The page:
Erick Durán A personal blog

A Google Domains IP updater script for dyndns2 incompatible routers

I was recently making a setup for a home VPN using a Raspberry Pi Zero W and OpenVPN and I ran into a problem when trying to link my home’s IP address to my domain. My current DNS provider is Google Domains and it turns out that they use the dyndns2 protocol for Dynamic DNS, and my router isn’t compatible with it. After looking around my configuration I simply couldn’t find a sane way to enable it, but I found here that they have an API to update your Dynamic DNS record. I decided to make a script that could run in background after my Pi’s startup so it would update the current IP to Google Domains and keep my domain updated all the time (or most of it).

I know that this may not be the most efficient or reliable solution for this, but I wanted a fast and easy way to go around this issue. Since I was just setting up a personal-home VPN, this helped me for my own purposes, so feel free to accept or reject this if it doesn’t fit for you. I am also open for any feedback to improve this short script.


  • Python (tested on 3.5)
  • A Google Domains domain

Setting up Google Domains

The first step to take is setting up the Dynamic DNS synthetic record that will point to your server. If you don’t know how to do this, please make sure you have followed all steps from 1 to 11 from this page.

Setting up the script

The next step to take is configuring the script. You can clone the latest version here on Github, or copy it from above:

import requests
import logging
import time
from urllib.request import urlopen

logging.basicConfig(filename='ddns.log', level=logging.DEBUG, filemode='a', format='%(asctime)s - %(message)s')

username = 'username'
password = 'password'
hostname = ''
old_ip = ''

while True:
		my_ip = urlopen('').read()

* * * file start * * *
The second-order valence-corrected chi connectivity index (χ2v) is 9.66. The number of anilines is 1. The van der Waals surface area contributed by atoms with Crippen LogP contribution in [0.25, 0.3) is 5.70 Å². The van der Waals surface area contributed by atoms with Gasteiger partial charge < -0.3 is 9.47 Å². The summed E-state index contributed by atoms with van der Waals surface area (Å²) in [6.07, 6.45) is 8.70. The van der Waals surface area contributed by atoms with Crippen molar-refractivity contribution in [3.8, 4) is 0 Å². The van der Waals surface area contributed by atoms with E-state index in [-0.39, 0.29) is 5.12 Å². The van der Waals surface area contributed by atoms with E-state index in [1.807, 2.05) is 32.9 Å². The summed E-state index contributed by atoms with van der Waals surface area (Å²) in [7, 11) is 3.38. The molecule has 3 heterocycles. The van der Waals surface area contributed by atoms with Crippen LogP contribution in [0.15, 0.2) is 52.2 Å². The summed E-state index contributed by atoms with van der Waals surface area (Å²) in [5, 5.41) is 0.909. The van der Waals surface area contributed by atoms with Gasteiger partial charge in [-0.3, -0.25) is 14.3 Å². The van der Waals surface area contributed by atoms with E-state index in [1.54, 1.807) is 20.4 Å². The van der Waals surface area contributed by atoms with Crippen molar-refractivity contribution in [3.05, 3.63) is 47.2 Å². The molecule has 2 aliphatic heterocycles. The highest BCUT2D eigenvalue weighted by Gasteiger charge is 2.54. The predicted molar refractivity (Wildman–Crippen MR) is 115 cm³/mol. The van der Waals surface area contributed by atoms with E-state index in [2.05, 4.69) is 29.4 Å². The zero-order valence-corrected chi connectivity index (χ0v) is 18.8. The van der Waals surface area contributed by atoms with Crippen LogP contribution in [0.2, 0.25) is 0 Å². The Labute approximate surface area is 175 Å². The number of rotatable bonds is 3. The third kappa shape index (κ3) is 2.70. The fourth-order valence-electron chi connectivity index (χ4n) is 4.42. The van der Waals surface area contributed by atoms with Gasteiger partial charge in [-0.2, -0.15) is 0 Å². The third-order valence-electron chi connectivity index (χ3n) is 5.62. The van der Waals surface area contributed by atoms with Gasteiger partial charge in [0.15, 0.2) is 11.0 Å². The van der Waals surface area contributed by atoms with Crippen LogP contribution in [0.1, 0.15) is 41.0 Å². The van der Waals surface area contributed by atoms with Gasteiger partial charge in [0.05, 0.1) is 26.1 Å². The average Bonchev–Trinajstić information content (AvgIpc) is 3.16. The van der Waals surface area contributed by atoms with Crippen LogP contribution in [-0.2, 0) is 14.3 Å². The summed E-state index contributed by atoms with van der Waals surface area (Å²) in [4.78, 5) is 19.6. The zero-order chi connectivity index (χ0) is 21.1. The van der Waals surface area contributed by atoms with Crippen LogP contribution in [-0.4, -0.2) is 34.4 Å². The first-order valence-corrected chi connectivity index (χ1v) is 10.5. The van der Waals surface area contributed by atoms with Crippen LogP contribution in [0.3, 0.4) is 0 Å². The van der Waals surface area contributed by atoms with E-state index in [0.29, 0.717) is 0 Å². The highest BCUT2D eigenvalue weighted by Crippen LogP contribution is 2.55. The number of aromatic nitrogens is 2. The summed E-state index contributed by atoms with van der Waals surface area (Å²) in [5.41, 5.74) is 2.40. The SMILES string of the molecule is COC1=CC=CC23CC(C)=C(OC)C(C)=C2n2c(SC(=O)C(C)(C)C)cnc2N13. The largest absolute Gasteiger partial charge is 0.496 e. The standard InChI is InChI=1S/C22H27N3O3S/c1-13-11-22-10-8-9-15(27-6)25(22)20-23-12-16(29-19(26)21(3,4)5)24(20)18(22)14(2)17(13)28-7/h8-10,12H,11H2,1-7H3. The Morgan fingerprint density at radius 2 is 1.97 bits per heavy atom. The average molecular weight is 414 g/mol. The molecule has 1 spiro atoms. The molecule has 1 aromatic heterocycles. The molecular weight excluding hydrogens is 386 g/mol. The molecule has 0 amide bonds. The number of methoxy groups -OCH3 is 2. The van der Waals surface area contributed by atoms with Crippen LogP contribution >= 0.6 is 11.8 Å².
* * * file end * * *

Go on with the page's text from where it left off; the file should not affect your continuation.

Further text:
if my_ip != old_ip:
			url = 'https://{}:{}{}'.format(username, password, hostname)
			response =
			output = response.content.decode('utf-8')
			if 'good' in output or 'nochg' in output:
				old_ip = my_ip
			logging.debug('-- OUTPUT FOR UPDATE: '+ hostname +' --')
			logging.debug('Response from DDNS update: '+ output)

You should configure the following variables (all obtained from your Google Domains DNS page):

  • username
  • password
  • hostname

If you need more help to find this, you can read this page.

You can also configure the line time.sleep(10) to a shorter or longer timespan (in seconds). With the current configuration, the script will check if the IP has changed every 10 seconds.

The script includes a few logging lines to keep track of all the requests-responses. This will be stored automatically in a file called ddns.log. Feel free to comment this out if you don’t need it.

Running the script

To test the script, just cd to the directory where you stored the script and run the following command:


Wait for the time you specified and check in your Google Domains page that the IP has changed to your current server’s public IP address.

Configuring for startup

Once you have tested that the script is working on your server, you may want this script to run on background and run it each time your server starts up. You can do this in several different ways, but I decided to do it in the /etc/rc.local file. For this, just run:

sudo nano /etc/rc.local

Enter your password, and add the following lines at the end of the file, before exit 0.

printf "Starting Dynamic DNS Script"
python3 /home/pi/ &

This will print the message “Starting Dynamic DNS Script” on your startup console screen and run the script afterwards. The & character at the end of the line will indicate to start the process on background. My script is located and it will run from /home/pi/, so just remember that the log file will be created there.

Final details

Your current domain should now be pointing to your server’s public IP address, so know you can access it from any part of the world with one click. In my case, the network is used for my VPN, SSH and a small web server, so I just needed to setup my router’s port forwarding to the corresponding apps.

I hope this can help you setup your server in a faster and easier way as it did to me. If you have any comments or suggestions please comment them below.

Updated on April 7th, 2019

  • Changed to Python 3.5
  • Catched error caused by some urllib versions
  • Now stable and working for weeks, several IP changes
Python Raspberry Pi DNS
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